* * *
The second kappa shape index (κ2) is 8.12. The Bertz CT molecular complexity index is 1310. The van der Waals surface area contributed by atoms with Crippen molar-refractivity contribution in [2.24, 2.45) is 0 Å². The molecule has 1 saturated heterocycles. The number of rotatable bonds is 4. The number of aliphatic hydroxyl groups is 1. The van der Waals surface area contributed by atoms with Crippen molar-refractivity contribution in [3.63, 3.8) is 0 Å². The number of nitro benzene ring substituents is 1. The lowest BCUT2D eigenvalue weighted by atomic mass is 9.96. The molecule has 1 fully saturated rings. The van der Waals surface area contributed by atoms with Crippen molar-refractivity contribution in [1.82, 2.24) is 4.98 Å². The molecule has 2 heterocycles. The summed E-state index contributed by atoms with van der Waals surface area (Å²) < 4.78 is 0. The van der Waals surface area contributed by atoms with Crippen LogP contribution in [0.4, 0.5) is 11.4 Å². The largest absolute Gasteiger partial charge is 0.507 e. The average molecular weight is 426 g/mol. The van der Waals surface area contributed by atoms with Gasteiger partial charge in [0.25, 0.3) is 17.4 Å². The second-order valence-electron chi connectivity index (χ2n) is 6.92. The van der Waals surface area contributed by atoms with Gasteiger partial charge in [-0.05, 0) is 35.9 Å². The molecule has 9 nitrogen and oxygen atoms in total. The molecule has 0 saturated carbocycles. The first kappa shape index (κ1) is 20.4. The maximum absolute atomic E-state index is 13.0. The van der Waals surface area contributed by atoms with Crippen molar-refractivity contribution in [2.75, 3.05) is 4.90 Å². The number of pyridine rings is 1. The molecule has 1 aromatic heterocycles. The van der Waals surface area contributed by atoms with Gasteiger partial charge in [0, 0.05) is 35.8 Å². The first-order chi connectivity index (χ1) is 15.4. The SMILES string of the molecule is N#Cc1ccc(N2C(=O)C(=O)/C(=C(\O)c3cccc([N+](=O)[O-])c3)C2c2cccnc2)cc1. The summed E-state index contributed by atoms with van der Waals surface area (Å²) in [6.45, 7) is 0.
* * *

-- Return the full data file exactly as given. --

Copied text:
The second kappa shape index (κ2) is 8.12. The Bertz CT molecular complexity index is 1310. The van der Waals surface area contributed by atoms with Crippen molar-refractivity contribution in [2.24, 2.45) is 0 Å². The molecule has 1 saturated heterocycles. The number of rotatable bonds is 4. The number of aliphatic hydroxyl groups is 1. The van der Waals surface area contributed by atoms with Crippen molar-refractivity contribution in [3.63, 3.8) is 0 Å². The number of nitro benzene ring substituents is 1. The lowest BCUT2D eigenvalue weighted by atomic mass is 9.96. The molecule has 1 fully saturated rings. The van der Waals surface area contributed by atoms with Crippen molar-refractivity contribution in [1.82, 2.24) is 4.98 Å². The molecule has 2 heterocycles. The summed E-state index contributed by atoms with van der Waals surface area (Å²) < 4.78 is 0. The van der Waals surface area contributed by atoms with Crippen LogP contribution in [0.4, 0.5) is 11.4 Å². The largest absolute Gasteiger partial charge is 0.507 e. The average molecular weight is 426 g/mol. The van der Waals surface area contributed by atoms with Gasteiger partial charge in [0.25, 0.3) is 17.4 Å². The second-order valence-electron chi connectivity index (χ2n) is 6.92. The van der Waals surface area contributed by atoms with Gasteiger partial charge in [-0.05, 0) is 35.9 Å². The molecule has 9 nitrogen and oxygen atoms in total. The molecule has 0 saturated carbocycles. The first kappa shape index (κ1) is 20.4. The maximum absolute atomic E-state index is 13.0. The van der Waals surface area contributed by atoms with Crippen molar-refractivity contribution in [2.75, 3.05) is 4.90 Å². The number of pyridine rings is 1. The molecule has 1 aromatic heterocycles. The van der Waals surface area contributed by atoms with Gasteiger partial charge in [0, 0.05) is 35.8 Å². The first-order chi connectivity index (χ1) is 15.4. The SMILES string of the molecule is N#Cc1ccc(N2C(=O)C(=O)/C(=C(\O)c3cccc([N+](=O)[O-])c3)C2c2cccnc2)cc1. The summed E-state index contributed by atoms with van der Waals surface area (Å²) in [6.45, 7) is 0.